I've written two articles recently about the impeachment proceedings, and after publishing each, someone has written to me and accused me of bias. With thousands of people reading these articles, this is to be expected, I suppose.
Well, in these two bias accusations, I was accused once by the left and then next by the right. I'm proud of this fact, as this suggests I'm not actually demonstrating bias. In fact, I believe my political beliefs are not relevant in my role as CEO of A2L. We're not a political entity.
So, I have to warn you, this article is not political, it is not about the content of the statements the presenters made, and it is also not really about the weight of the evidence on either side of the impeachment trial. It is, however, about who won the first day of trial presentations during the Senate impeachment trial — from a trial presentation best-practices standpoint.
On this question, I thought the answer was clear.
Both sides spoke with authority and passion. I believed that they believed what they were saying, and that is critical for any trial lawyer. Both sides scored points both legally and politically. Both sides successfully called into question the credibility of their accusers.
The House Managers have the burden of proof, so it is natural to expect them to make a case while the defense need only focus on refuting the accusations and questioning the motivations of the accusers. However, there are many audiences here - most critically, the Senate (the jurors/judges) and the public at large (the political audience). Both sides need to appeal to both to be legally and politically persuasive.
From the viewpoint of who followed trial presentation best practices and thus was objectively more persuasive (or subjectively for those few people open to being persuaded), the House Managers won the day for one simple reason. They used PowerPoint.
Given the trial experience and training of the defense team, I'm somewhat surprised they made a decision not to use litigation graphics. On the one hand, their win is essentially a foregone conclusion, so I get it. In a courtroom in that situation, you say as little as possible because a win is a win. However, here, that is only true for the impeachment trial itself. To engage the political audience (those watching the trial on TV), you need to use visuals to support your point as one would need to in a trial. How do we know this?
One article we published explains why (see If It Looks Like a Courtroom, Treat It Like One), but in summary, all of the current persuasion science tells us that in an adversarial proceeding, professionally prepared visual aids enhance persuasion, credibility, retention, and more.
I really have to applaud the efforts of the House Managers to use litigation graphics. Ten years ago, they would not have because persuasion science was not widely understood. Furthermore, some might have said (and I still hear this from trial lawyers today), there is nothing visual about this case, so why use visuals. See My Case Is Not Visual – So Why Do I Need Litigation Graphics?
Now the House Managers' litigation graphics were far from perfect. In some cases, the House Managers' litigation graphics were helpful, and in some cases, they were hurtful. Most likely, they were prepared by someone who can use PowerPoint well but who really does not understand the science of what persuades.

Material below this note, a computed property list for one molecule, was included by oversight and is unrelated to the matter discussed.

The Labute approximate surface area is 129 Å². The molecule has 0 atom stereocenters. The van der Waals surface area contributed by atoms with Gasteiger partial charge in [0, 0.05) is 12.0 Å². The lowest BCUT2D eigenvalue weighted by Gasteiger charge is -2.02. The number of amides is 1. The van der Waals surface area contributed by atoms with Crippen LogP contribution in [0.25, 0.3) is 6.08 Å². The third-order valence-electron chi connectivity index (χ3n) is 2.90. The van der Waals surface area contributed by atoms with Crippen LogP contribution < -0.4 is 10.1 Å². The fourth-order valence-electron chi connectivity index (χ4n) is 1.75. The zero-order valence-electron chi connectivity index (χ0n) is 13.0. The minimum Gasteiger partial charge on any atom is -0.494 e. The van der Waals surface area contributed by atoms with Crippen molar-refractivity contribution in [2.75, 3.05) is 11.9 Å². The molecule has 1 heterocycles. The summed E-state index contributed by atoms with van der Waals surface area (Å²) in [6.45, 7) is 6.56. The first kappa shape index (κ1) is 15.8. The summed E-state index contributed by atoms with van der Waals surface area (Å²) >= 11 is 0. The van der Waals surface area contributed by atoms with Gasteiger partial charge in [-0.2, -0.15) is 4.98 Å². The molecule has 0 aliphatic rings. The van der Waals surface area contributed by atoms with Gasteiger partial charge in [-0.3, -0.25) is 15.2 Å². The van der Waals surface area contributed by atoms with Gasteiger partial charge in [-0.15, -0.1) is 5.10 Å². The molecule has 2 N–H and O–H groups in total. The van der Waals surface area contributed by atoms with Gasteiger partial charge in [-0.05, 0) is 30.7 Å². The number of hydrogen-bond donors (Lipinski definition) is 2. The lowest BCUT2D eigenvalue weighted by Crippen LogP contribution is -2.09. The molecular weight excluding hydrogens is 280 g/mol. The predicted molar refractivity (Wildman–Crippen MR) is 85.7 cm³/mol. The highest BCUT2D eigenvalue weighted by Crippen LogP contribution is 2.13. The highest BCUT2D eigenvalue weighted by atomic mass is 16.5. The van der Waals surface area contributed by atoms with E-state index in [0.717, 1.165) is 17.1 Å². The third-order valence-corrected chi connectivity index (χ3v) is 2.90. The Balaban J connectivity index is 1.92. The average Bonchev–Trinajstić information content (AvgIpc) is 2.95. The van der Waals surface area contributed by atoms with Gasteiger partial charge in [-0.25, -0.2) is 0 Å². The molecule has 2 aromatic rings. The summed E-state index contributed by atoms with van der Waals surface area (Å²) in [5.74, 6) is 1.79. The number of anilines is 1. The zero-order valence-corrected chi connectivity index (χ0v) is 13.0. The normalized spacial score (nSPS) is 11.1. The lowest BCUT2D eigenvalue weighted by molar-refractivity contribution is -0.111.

For example, showing key evidence (when allowed) during your opening statement is a fantastic technique. It is persuasive (even more so when you can read the text clearly).
Reading a bullet point list word for word (whether it is enumerated or bulleted in any form), hurts persuasion. See 12 Reasons Bullet Points Are Bad (in Trial Graphics or Anywhere), Still Think Persuasion is About Talking While Showing Bullet Points?, The Redundancy Effect, PowerPoint and Legal Graphics, and 12 Ways to SUCCESSFULLY Combine Oral and Visual Presentations. This slide could have been fixed by shortening the text and graying out each item that was not being discussed so the view knows what to look at.
Showing a simple chart with data points that support your point without reading every last line of the chart is fantastically persuasive.
Reproducing your trial outline on your slide and reading from it literally damages your ability to persuade. This could be fixed by radically simplifying this slide so that one statement appears at once. See Don't Use PowerPoint as a Crutch in Trial or Anywhere.
Showing video of your opponent and using their words (or marketing materials, or emails, etc.) against them is persuasive.
Showing too much text on a single slide while talking at the same time is the single most common mistake trial lawyers make. See How Much Text on a PowerPoint Slide is Too Much? and 12 Ways to Eliminate "But I Need Everything On That PowerPoint Slide". No one can listen to a speaker and interpret all of the text on this slide. It's just not possible.
These "rules" of persuasion are complicated. It takes a lot of time to learn them and a lot of trial preparation time to follow them. If you do, you will increase your chances of persuading and winning. If you don't subscribe to our blog that discusses these and other persuasion-focused topics, you should. You can claim or share a free subscription by following this link: https://www.a2lc.com/blog/free-subscription-to-the-litigation-consulting-report
See previous impeachment-focused articles Impeachment Hearings Provide Trial Technology Lessons and 5 Litigation Graphics Lessons from the Impeachment Hearings